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Hi. I'm new to this website.

In June, my girlfriend Erica and I adopted Flash, a young adult basset hound. They told us he could get a little food aggressive every now and then. He doesn't get along with other dogs that are bigger than him. With smaller dogs, he is usually okay.

Nothing was known about him when the rescue got him. They found him emaciated wandering around a highway. They estimate he is 1 - 2 years old.

Having owned a basset hound in the past, a very sweet one, I quickly established myself as the alpha. He respects me, submits to me, and constantly follows me wherever I go.

I live with my fiance and her 11 year old son Liam. Ever since we got him, he has been jealous. If Erica and I are sitting next to one another on the couch, he will either try to get between us or get on the other side of her and climb across her lap (and he is huge for a basset hound). I Erica is alone on the couch, he will cuddle up next to her. If Liam is alone, he will cuddle up next to him. However, over the last few nights, his behavior has changed.

A few nights ago, I was on the couch and he was next to me. Erica came over and Flash started growling at her and eventually aggressively barking. This happened again yesterday to her, and again to Liam. This morning, I was at my computer and Liam tried to come into the room. Flash started aggressively growling and barking at him. I grabbed him by the collar and he turned around and started chewing on my hand. Not hard enough to break skin, but it definitely hurt.

As just an FYI, usually, the form of punishment we use is a squirt gun. It will make him bark aggressively, but he eventually runs and hides under my desk (his "safety spot").

I'm not really sure what to do at this point. I love this dog, as do Erica and Liam, and I REALLY don't want to get rid of him.

I would be grateful for any suggestions.

Jim
 

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I think Flash is trying to establish himself higher on the totem pole than your fiance. It is important for one of you to be the alpha but everyone needs to be higher than the dog and it seems to me that right now Flash thinks he is 2nd to you in the pack order.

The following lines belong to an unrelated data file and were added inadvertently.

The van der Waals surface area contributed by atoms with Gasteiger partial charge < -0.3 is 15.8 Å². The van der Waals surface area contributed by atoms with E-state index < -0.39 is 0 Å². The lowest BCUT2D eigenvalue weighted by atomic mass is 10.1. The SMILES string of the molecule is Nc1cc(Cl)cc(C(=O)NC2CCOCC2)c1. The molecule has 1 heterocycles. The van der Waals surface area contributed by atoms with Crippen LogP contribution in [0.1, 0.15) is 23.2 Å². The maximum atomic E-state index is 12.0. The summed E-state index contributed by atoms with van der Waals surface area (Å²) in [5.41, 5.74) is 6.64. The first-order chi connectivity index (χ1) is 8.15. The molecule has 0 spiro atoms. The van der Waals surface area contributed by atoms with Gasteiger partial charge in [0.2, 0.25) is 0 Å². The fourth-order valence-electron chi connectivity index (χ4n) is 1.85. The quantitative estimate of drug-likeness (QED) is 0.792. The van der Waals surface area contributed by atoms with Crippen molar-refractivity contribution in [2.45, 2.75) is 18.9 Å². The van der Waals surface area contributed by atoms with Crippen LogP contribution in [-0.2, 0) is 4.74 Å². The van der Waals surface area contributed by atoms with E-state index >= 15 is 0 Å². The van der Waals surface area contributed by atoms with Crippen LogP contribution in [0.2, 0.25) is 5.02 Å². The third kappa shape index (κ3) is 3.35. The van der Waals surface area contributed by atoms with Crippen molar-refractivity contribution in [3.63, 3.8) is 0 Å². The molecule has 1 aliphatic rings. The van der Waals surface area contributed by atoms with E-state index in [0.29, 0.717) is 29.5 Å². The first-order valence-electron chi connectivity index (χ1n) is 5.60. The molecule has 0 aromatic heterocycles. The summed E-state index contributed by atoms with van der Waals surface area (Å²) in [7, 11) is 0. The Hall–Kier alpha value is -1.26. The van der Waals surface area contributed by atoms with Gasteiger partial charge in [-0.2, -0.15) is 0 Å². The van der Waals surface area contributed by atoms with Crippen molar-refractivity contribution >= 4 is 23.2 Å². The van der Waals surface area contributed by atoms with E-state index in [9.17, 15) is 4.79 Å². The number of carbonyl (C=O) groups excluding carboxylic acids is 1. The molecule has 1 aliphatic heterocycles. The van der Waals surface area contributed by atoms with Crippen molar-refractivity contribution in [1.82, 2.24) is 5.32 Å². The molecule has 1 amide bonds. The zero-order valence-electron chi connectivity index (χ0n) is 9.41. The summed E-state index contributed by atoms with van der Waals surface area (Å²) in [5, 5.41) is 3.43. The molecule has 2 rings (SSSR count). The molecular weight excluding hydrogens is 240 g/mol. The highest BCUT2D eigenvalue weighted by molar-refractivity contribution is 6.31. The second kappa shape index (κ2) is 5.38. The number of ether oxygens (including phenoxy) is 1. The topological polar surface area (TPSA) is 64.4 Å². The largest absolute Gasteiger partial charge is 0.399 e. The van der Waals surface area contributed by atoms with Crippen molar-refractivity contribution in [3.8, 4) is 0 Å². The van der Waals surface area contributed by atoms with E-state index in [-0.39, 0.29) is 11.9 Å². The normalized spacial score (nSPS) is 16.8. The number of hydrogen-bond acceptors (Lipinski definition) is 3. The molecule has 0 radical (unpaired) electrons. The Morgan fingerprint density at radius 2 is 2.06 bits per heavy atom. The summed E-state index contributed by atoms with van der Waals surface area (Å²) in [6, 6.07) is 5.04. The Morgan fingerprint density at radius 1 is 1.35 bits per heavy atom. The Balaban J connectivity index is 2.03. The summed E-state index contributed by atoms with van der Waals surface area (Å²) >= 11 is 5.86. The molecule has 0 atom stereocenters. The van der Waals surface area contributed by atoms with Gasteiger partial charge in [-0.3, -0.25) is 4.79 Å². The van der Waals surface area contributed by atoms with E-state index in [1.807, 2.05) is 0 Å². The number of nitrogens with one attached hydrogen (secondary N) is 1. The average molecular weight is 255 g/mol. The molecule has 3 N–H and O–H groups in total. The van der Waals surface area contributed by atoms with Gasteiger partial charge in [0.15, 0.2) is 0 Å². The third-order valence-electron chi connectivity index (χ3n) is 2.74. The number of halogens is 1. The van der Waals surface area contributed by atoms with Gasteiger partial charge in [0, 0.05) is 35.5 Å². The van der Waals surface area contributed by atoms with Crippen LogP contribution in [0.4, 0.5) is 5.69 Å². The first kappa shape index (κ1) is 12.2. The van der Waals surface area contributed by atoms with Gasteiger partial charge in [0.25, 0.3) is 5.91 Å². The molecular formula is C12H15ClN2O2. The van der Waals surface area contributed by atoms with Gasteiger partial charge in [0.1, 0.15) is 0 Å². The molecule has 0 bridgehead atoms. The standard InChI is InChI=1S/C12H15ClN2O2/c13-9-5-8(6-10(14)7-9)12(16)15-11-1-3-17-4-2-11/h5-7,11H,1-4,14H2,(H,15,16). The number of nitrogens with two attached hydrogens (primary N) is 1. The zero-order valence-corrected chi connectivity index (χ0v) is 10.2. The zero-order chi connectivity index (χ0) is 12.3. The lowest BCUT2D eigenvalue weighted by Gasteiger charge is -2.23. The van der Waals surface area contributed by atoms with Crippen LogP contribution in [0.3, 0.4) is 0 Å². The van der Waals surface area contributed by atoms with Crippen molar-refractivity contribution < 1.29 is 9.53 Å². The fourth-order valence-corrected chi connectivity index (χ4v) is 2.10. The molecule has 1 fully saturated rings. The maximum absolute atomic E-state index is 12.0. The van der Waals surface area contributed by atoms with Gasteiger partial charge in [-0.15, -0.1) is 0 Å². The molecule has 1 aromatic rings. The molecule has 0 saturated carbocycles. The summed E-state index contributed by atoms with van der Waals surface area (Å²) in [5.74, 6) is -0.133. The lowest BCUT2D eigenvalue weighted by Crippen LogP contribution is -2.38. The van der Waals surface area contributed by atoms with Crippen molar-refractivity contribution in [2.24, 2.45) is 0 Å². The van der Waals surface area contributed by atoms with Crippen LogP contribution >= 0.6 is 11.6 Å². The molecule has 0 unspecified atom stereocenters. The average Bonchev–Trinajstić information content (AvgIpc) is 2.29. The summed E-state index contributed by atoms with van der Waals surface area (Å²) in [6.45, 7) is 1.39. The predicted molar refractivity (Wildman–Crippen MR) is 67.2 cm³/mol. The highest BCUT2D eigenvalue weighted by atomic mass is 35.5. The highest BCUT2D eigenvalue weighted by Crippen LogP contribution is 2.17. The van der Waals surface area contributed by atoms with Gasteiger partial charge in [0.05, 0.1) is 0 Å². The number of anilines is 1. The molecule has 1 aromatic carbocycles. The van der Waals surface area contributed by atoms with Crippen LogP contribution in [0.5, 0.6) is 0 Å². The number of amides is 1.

As far as what to do for correction I am not sure, but it seems to me that is the root of the problem.
 

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I think Flash is trying to establish himself higher on the totem pole than your fiance. It is important for one of you to be the alpha but everyone needs to be higher than the dog and it seems to me that right now Flash thinks he is 2nd to you in the pack order
pack hierarchy as it relates to dogs is utter nonsense. The do not view themselves as humn nor humans as dogs all which is required for the to form a "pack" with us. Thirdly study of dog show they do not form packs in the first place they only form looses association in which there is no clearly defined hierarchy.

see Dominance in domestic dogs useful construct or bad habit[url]
Ever since we got him, he has been jealous
It is dangerious to yourself and the dog to assign human emotions as to the cause of there behavior because it clouds critical thinking required to correct the behavior and paints the problem behavior as something that you have no control over.


Lets look at the facts. We have a known resource guarder with food, (2) Resources guarder are known to have a tendency to touch sensitivity and (3) you are provider of most of the resources available to the dog. It is not uncommon for such dogs to guard the provider of resources as well as the resources themselves. The behaviors of the dog are simply an extension of the previously known resource guarding. the best reference for Deeling with resource guarding is [url=http://www.dogwise.com/ItemDetails.cfm?ID=dtb740]MINE! - A PRACTICAL GUIDE TO RESOURCE GUARDING IN DOGS is a good place to start.